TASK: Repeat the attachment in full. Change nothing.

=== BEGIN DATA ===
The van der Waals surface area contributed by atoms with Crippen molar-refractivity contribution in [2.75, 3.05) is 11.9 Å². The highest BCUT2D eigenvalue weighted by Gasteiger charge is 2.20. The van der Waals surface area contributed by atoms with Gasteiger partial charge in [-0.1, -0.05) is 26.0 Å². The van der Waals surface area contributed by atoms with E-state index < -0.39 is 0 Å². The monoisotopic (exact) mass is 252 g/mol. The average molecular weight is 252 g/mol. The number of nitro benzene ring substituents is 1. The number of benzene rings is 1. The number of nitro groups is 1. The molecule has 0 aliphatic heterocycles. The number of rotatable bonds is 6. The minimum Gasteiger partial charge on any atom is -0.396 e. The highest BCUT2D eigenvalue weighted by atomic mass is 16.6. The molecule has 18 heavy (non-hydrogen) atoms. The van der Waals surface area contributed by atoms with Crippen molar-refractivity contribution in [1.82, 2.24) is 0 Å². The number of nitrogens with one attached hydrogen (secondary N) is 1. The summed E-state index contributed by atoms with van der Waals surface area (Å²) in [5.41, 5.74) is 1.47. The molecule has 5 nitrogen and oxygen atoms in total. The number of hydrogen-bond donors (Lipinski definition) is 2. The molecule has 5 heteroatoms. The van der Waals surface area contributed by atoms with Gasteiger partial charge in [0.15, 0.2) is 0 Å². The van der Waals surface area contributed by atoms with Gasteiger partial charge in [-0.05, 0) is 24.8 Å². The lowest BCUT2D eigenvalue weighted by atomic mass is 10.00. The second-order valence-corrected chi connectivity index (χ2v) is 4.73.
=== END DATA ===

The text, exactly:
The van der Waals surface area contributed by atoms with Crippen molar-refractivity contribution in [2.75, 3.05) is 11.9 Å². The highest BCUT2D eigenvalue weighted by Gasteiger charge is 2.20. The van der Waals surface area contributed by atoms with Gasteiger partial charge in [-0.1, -0.05) is 26.0 Å². The van der Waals surface area contributed by atoms with E-state index < -0.39 is 0 Å². The monoisotopic (exact) mass is 252 g/mol. The average molecular weight is 252 g/mol. The number of nitro benzene ring substituents is 1. The number of benzene rings is 1. The number of nitro groups is 1. The molecule has 0 aliphatic heterocycles. The number of rotatable bonds is 6. The minimum Gasteiger partial charge on any atom is -0.396 e. The highest BCUT2D eigenvalue weighted by atomic mass is 16.6. The molecule has 18 heavy (non-hydrogen) atoms. The van der Waals surface area contributed by atoms with Crippen molar-refractivity contribution in [1.82, 2.24) is 0 Å². The number of nitrogens with one attached hydrogen (secondary N) is 1. The summed E-state index contributed by atoms with van der Waals surface area (Å²) in [5.41, 5.74) is 1.47. The molecule has 5 nitrogen and oxygen atoms in total. The number of hydrogen-bond donors (Lipinski definition) is 2. The molecule has 5 heteroatoms. The van der Waals surface area contributed by atoms with Gasteiger partial charge in [0.15, 0.2) is 0 Å². The van der Waals surface area contributed by atoms with Gasteiger partial charge in [-0.05, 0) is 24.8 Å². The lowest BCUT2D eigenvalue weighted by atomic mass is 10.00. The second-order valence-corrected chi connectivity index (χ2v) is 4.73.